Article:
Last week we posted about the recent multi agency inspection of responses to people with learning disabilities in the criminal justice system which suggested that information was poorly shared and that significant improvements were possible.
The researchers in this study worked in a large London metropolitan police station and were interested in looking at issues relating to people with learning disabilities and those with Attention Deficit Hyperactivity Disorder (ADHD).
They wanted to add to the literature on prevalence of learning disabilities and/or ADHD amongst people detained at the station and to look at any relationship with conduct disorder, defined as a group of behavioural problems including behaviour, antisocial and defiant behaviour to a much greater degree than expected.
They were also interested in exploring what impact having a learning disability, ADHD or conduct disorder might have on the use of police staff resources.
There were two other key issues they explored in the study – the effectiveness of current custody assessment tools used to identify vulnerable adults and the use of ‘Appropriate Adults’ in interviews defined as someone who must be present if a vulnerable adult is searched or questioned in police custody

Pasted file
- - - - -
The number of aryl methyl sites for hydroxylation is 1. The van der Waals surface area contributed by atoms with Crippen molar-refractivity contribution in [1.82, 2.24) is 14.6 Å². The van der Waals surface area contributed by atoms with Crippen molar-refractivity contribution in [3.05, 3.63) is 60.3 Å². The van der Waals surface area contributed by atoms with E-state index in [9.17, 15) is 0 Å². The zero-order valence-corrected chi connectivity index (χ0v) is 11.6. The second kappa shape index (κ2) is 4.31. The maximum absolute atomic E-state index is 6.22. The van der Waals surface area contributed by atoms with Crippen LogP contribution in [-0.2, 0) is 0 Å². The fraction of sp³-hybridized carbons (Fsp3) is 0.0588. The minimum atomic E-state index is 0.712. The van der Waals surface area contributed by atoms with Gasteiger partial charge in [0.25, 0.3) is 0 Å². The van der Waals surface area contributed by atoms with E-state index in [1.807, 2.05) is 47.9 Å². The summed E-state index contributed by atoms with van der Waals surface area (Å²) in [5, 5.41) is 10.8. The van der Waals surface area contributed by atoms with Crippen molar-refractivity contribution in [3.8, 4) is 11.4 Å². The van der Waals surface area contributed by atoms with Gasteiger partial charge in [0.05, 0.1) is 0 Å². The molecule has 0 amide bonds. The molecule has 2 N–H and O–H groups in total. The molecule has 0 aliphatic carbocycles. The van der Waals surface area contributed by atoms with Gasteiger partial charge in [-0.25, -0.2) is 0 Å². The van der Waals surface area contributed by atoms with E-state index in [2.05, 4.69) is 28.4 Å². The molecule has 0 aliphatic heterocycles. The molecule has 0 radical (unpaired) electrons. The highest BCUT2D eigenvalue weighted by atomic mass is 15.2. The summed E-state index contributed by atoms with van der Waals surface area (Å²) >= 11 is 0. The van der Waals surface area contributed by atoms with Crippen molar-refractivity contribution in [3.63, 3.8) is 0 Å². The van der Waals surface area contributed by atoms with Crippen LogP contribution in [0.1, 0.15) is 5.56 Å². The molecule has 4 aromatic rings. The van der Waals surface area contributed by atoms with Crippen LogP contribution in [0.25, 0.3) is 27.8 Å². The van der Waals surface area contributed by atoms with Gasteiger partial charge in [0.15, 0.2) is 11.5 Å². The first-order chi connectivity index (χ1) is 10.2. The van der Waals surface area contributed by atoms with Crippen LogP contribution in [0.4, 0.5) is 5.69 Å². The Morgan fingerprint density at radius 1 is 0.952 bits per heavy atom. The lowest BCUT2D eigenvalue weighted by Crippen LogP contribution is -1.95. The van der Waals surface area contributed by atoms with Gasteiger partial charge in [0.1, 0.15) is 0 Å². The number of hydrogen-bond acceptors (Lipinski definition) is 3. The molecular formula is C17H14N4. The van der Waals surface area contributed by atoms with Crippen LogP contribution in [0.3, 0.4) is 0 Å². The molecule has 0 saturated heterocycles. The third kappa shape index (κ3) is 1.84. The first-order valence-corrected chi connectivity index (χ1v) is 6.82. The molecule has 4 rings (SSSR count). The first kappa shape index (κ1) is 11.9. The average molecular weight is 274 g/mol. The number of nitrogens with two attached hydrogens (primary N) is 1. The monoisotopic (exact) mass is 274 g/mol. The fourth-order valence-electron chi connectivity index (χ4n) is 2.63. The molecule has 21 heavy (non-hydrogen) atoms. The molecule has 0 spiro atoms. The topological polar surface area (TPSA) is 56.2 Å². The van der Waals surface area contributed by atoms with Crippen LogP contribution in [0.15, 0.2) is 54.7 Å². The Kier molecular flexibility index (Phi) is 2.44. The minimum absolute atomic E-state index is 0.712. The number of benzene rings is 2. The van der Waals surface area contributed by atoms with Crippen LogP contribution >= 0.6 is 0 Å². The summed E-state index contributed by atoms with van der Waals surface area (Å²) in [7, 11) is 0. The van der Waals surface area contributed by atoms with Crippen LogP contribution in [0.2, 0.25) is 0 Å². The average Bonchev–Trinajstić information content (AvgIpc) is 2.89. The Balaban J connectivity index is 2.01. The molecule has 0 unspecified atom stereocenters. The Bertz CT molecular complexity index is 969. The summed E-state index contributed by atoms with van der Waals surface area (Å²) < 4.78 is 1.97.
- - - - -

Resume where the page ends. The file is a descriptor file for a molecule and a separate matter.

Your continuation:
What they did was carry out interviews and screening tests with 200 individuals in the police custody suite. Each of these were interviewed and screened for learning disabilities, any current symptoms of ADHD and conduct disorder.
What they found was screening rates as follows
- Learning disabilities – 6.7%
- Attention Deficit Hyperactivity Disorder – 23.5%
- Conduct disorder- 76.3%
When looking at the impact on staff resources they found that ADHD contributed significantly to increased requests being made of staff.
The custody risk assessment tools were often effective at identifying reading and writing difficulties and mental health problems but as found in the joint inspection process, they were not used effectively to trigger the use of an Appropriate Adult.
They found that the frequency with which Appropriate Adults were provided to support detainees in police interviews at 4.2% was almost identical to the frequency found in a similar study from 20 years ago.
The authors conclude from their findings that procedures put in place to protect vulnerable adults detained in police custody have not improved safeguards for vulnerable suspects. The low rate of use of appropriate adults for detainees with learning disabilities and ADHD continue to be a cause for concern. The authors suggest their findings suggest that this is due to
ineffective use of risk-assessment tools and healthcare professionals, which represent missed opportunities to identify such vulnerabilities.”
The effectiveness of police custody assessments in identifying suspects with intellectual disabilities and attention deficit hyperactivity disorder, Young S et al., in BMC Medicine 2013, 11:248